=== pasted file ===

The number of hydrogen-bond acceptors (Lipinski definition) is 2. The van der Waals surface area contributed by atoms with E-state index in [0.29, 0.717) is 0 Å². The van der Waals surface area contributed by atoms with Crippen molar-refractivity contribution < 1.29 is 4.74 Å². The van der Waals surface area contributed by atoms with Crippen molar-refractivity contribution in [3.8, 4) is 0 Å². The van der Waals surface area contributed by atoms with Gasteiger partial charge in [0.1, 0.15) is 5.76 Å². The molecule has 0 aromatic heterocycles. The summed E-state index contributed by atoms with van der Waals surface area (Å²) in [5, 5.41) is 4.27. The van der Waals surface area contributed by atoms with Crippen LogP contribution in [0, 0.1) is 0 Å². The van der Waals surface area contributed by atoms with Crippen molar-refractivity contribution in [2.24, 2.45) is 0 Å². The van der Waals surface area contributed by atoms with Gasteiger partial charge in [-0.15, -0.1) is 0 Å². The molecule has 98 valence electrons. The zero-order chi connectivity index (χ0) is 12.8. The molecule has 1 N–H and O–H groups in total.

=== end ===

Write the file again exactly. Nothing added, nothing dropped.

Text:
The number of hydrogen-bond acceptors (Lipinski definition) is 2. The van der Waals surface area contributed by atoms with E-state index in [0.29, 0.717) is 0 Å². The van der Waals surface area contributed by atoms with Crippen molar-refractivity contribution < 1.29 is 4.74 Å². The van der Waals surface area contributed by atoms with Crippen molar-refractivity contribution in [3.8, 4) is 0 Å². The van der Waals surface area contributed by atoms with Gasteiger partial charge in [0.1, 0.15) is 5.76 Å². The molecule has 0 aromatic heterocycles. The summed E-state index contributed by atoms with van der Waals surface area (Å²) in [5, 5.41) is 4.27. The van der Waals surface area contributed by atoms with Crippen LogP contribution in [0, 0.1) is 0 Å². The van der Waals surface area contributed by atoms with Crippen molar-refractivity contribution in [2.24, 2.45) is 0 Å². The van der Waals surface area contributed by atoms with Gasteiger partial charge in [-0.15, -0.1) is 0 Å². The molecule has 98 valence electrons. The zero-order chi connectivity index (χ0) is 12.8. The molecule has 1 N–H and O–H groups in total.